Ss Brewing Technologies Giveaway!

Home Brew Forums > Home Brewing Beer > Beginners Beer Brewing Forum > First time brewer, recipe critique and some questions.
Reply
 
LinkBack Thread Tools
Old 11-23-2010, 05:04 AM   #1
amc22
Feedback Score: 0 reviews
Recipes 
 
Join Date: Oct 2010
Location: nc
Posts: 89
Liked 8 Times on 2 Posts
Likes Given: 1

Default First time brewer, recipe critique and some questions.

Ok, so I just ordered a starter kit, and some ingredients to brew my first beer. I would like some opinions, this is going to be a 2.5gal batch.

3.15 lbs dark liquid extract
1lb lactose
2lb flaked oats
1/2lb roasted barley
1/2lb crystal 120l

1oz fuggles hops 60mins
.5oz fuggles hops 30 mins
Wyeast 1056 american ale

Now my questions are:

1. Should I only use half a packet of yeast since I am only making 2.5 gallons?

2. Can I use dark liquid extract to make a starter? I see everyone says to use dme, so how would I go about making a starter from dark liquid extract?

3. How much corn sugar should I use for priming?

Appreciate any help, thanks.

__________________
amc22 is offline
 
Reply With Quote Quick reply to this message
Old 11-23-2010, 05:32 AM   #2
Skaggz
Feedback Score: 0 reviews
Recipes 
 
Join Date: Sep 2010
Location: Gridley, CA
Posts: 271
Liked 2 Times on 2 Posts
Likes Given: 1

Default

1. I'd say that you'd be safe from overpitching if you used the entire yeast pack.

2. You can use liquid extract, but it's a bitch to measure out. Use 1.2g LME for each 10mL of water. But you probably don't need to make a starter if using a smack pack for a 2½ gallon batch. Just smack it ahead of time.

3. Priming sugar calculator. <---Click Here


~Now my questions~
How are you planning on mashing those oats?
I don't have any experience with lactose, but I'd image a whole pound in a 2½ gallon batch would make it quite sweet. Are you shooting for a very sweet oatmeal stout?

__________________

Primary 1: Apfelwine
Primary 2: Buddy's Brown Porter
Primary 3: "Brown" Hefeweizen (oops?)
Primary 4: Chocolate Stout

Skaggz is offline
 
Reply With Quote Quick reply to this message
Old 11-23-2010, 06:14 AM   #3
amc22
Feedback Score: 0 reviews
Recipes 
 
Join Date: Oct 2010
Location: nc
Posts: 89
Liked 8 Times on 2 Posts
Likes Given: 1

Default

Thanks for the input. I was going to put the oats in the muslin bag with the roasted barley and crystal 120l, and good point about the lactose, maybe I'll cut it in half.

__________________
amc22 is offline
 
Reply With Quote Quick reply to this message
Old 11-23-2010, 06:20 AM   #4
logan3825
Feedback Score: 0 reviews
Recipes 
 
Join Date: Sep 2010
Location: Madison, Wisconsin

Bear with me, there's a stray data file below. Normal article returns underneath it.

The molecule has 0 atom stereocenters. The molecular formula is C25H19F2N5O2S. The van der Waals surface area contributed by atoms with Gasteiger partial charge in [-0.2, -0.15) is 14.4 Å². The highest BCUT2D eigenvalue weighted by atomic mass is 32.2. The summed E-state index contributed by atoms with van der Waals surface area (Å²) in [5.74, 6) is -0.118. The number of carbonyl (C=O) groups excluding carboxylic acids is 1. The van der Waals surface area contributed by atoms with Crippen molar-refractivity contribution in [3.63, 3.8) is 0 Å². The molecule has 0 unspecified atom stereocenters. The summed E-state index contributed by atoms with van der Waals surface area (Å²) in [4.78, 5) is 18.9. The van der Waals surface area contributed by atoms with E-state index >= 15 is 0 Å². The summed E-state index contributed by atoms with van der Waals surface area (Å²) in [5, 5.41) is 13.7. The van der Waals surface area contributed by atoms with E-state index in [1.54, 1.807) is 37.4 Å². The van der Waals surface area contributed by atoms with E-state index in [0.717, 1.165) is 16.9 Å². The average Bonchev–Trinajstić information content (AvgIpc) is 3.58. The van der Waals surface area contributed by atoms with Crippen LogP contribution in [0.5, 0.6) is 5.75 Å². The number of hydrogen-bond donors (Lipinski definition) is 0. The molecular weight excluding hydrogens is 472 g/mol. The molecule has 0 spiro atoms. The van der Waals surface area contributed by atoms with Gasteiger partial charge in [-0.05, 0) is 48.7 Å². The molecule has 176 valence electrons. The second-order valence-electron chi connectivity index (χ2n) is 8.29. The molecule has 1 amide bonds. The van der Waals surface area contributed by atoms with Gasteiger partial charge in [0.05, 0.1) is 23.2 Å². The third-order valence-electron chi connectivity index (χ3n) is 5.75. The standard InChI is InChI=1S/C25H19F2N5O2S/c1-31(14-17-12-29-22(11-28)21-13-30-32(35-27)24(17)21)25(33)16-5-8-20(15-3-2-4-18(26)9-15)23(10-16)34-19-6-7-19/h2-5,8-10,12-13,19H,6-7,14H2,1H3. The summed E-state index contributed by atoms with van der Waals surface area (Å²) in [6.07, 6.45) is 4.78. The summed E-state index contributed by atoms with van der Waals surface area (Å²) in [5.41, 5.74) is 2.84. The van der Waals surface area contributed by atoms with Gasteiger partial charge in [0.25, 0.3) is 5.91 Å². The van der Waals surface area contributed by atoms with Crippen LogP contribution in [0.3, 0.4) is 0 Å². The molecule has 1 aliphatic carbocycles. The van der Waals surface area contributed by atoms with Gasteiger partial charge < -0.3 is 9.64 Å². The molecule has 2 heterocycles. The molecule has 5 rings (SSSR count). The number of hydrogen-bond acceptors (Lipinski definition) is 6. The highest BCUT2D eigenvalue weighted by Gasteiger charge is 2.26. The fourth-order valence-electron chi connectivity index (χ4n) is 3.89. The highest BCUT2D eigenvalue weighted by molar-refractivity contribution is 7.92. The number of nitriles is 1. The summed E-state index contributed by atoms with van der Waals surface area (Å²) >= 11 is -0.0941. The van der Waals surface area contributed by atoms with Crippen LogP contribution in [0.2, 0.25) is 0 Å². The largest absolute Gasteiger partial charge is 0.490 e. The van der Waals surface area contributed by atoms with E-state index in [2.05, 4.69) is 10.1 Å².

Posts: 1,028
Liked 45 Times on 34 Posts
Likes Given: 6

Default

I think most people use light DME for yeast starters.

__________________
logan3825 is offline
 
Reply With Quote Quick reply to this message
Old 11-24-2010, 02:23 AM   #5
Calder
Feedback Score: 0 reviews
Recipes 
 
Join Date: Mar 2010
Location: Ohio
Posts: 5,435
Liked 244 Times on 217 Posts
Likes Given: 2

Default

I use LME for starters. As a rough guide, use 1lb to a gallon. So for a pint you would use 2 ozs. I pour the LME into a glass jug on some scales, and have no problem measuring it out. Don't worry if it is a little high or low in weight. Close is good.

Dark can be used. Light is better. Dark has more unfermentables in it.

Use the whole pack of yeast. Treat the beer as a starter for the next beer. Leave this one on the yeast for at least 2 weeks (preferably more), and when you are ready to rack, be ready to brew your next batch and pitch it straight on the yeast cake. Providing your sanitiation is good, there should be no problem.

Ditch the lactose. I have never seen a beer with lactose in he recipe. Next thing you will be back here saying your beer finished high, and what can you do about it.

The oats are not going to do anything from steeping. you have nothing to convert the starches. All you will get is a cloudy beer from it. It will help with head retention, but that can be done with 0.25 lbs of it.

I would suggest going with 0.25 lbs crystal, 0.25 lbs of roast, and the dark LME and nothing except the hops.

Hops ...... That 30 minute addition is not doing you much good. If you want more bitterness add it with the 60 minute addition. I would suggest splitting it into 0.25 ozs at 10 minutes and 0.25 ozs at flame-out.

__________________
Calder is offline
 
Reply With Quote Quick reply to this message
Old 11-24-2010, 02:48 AM   #6
logan3825
Feedback Score: 0 reviews
Recipes 
 
Join Date: Sep 2010
Location: Madison, Wisconsin
Posts: 1,028
Liked 45 Times on 34 Posts
Likes Given: 6

Default

It will probably end up similar to a cream stout. I just did a cream stout that had lactose. It did finish high.